Outstanding: The majority of presentations at the conference. A couple were only OK or so-so, but considering the fact that a novice at doing a large convention like me was able to attend so many excellent lectures, still awfully good.

Very Good: The Exhibit Hall. Probably a good thing that it didn’t have more wares and vendors, or I would have spent even more money.

My Research Week

I am printing out downloaded pages from indices of deed and probate file documents on the Greenville County website for use on my research trip. This will be followed by putting together all the other hard-copy information I have on the Moores such as binders, printouts of hard-copy reports from Reunion, and deed abstract books.

Sunday, August 22, 2010

Last Day of the FGS Conference

The last day was another “not together enough to get to the 8:00 presentation” day. Instead we had our last breakfast at Pete’s (which is closed on Sundays). We bid a fond farewell to our fabulous waitress and told her that we’d be back to visit some day. I’m missing my Texas toast already.

For the 9:30 presentation I decided to go to J. Mark Lowe’s “The Land Grand Processes of North Carolina and Tennessee.” This time I was alert to look for other GeneaBloggers and, sure enough, found “our row.” We compared our evolving strategies for selecting lectures to attend. In addition to delivering a great presentation, Mr. Lowe recommended a number of publications of the North Carolina Genealogical Society for reference. This group has some great publications, and I always like to see what new books Bruce Pruitt has put out.

Next came Christine Rose’s “The Anatomy of a Will and the Records It Spawns.” Ms. Rose explained various aspects of wills and what we should look for to indicate the existence of additional documents. I am taking her book on courthouse research with me to Greenville.

Afterwards we all went to Market Square (Amy, Missy, Jennifer, Tonia, Linda, Tina, her husband, me, and my husband) for lunch. It is so much fun to talk with other genealogy people! We all have some “wild and crazy” ancestor stories; Linda and I compared stories of her relative who was hanged and the guy connected to one of my lines who was the first man to be executed by electric chair in Oklahoma. We also talked about relatives and other people interested in our ancestors who will not accept the less-than-glamorous truth about those ancestors. The two “genealogy widowers” (Tina’s husband and my husband) were able to talk about non-genealogy subjects. My husband thinks that the big genealogy conferences should include a “genealogy widow/widower” track for spouses who don’t do genealogy. I told him there is enough history in these conferences to keep him happy, but he isn’t convinced, yet.

During lunch my husband and I were outed as thorough Mac-a-holics, and after lunch I went to Donna Moughty’s presentation on “Tools for Macintosh Users.” Donna is such a power user! I am inspired to actually take advantage of some of the neat applications. This was a very enjoyable presentation and the level of enthusiasm was very high in the audience.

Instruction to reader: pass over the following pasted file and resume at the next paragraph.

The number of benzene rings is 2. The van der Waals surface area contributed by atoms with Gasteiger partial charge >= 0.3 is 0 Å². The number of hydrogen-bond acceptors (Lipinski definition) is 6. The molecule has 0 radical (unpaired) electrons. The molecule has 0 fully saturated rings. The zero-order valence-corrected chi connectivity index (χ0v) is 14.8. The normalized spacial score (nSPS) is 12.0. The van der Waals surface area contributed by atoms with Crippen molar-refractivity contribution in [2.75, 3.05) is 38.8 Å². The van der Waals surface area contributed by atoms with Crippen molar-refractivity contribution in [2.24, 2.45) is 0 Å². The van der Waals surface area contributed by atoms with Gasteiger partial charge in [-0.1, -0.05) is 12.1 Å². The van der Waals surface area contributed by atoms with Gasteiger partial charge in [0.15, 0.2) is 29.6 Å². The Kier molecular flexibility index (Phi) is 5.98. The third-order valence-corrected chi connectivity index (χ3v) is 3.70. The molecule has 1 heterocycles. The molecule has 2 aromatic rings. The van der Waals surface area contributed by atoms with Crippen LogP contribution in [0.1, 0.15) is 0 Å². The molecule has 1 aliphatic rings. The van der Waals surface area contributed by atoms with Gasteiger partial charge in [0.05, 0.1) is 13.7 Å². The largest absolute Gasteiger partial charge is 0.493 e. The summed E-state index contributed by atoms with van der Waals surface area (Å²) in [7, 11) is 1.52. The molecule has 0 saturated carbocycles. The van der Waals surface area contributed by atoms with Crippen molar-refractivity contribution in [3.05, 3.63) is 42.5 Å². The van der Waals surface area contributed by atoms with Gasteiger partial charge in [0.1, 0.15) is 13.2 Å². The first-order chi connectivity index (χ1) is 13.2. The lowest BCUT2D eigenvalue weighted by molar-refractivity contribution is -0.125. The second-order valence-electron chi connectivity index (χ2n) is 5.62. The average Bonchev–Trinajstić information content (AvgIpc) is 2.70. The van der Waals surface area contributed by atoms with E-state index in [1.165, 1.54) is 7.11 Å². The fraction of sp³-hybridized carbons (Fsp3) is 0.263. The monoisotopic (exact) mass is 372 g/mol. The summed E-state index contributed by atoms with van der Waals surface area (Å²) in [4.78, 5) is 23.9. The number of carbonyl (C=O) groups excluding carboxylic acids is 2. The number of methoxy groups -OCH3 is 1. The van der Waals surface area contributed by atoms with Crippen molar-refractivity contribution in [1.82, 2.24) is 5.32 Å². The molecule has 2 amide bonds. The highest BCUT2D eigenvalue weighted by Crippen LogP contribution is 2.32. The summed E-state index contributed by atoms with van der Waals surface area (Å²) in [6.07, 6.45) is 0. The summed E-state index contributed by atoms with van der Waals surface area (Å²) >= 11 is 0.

My next two presentations involved the Scots-Irish: David Rencher spoke on “From Ulster to the Carolinas: The Scots-Irish” and George Schweitzer delivered a smashing performance/presentation on “Scots-Irish (Ulster) Genealogy.” There must be something about Scots-Irish and humor. Mr. Rencher’s presentation was fast-paced and informative, yet he managed to sneak in some very dry humor from time to time. And Dr. Schweitzer? He is just amazing. If you ever have a chance to see him speak, do. I confess that I decided to attend this last presentation of the last day when I was attending a presentation in the room next to the room where he was speaking on the preceding day; quite frequently we could hear the audience breaking into laughter. You feel as though you are “raht thar” hearing an old Scots-Irish backwoodsman delivering his version of the history of the Scots Irish in Ulster and this country.

My husband and I ended the day with dinner at The Butcher Shop, which is right behind the hotel. Below are pictures of the fountain in the World’s Fair Park on the way to the restaurant and the old train station right next to the restaurant.

Instead of Highway 81, we decided to take Route 11 and other less traveled routes home. Below is a picture I took at a gas station up in the mountains. (I think “American Pickers” is starting to have an influence on me.)

Saturday, August 21, 2010

FGS Conference – Day 2 Presentations

When I woke up Friday morning, I did not really feel like rushing off to the early (8:00) presentation, but then I remembered that I had planned to attend Russell P. Baker’s presentation, “The Five Civilized Tribes of the South and Their Genealogical Records,” so I rushed through breakfast at Pete’s Coffee Shop and headed off to the lecture. I was glad I made it, because there was a lot of information that might apply if my brick wall Lizzie Smith does actually turn out to have had a background from one of these tribes. Mr. Baker described the matriarchal nature of their society and how many of the records would actually center around the women.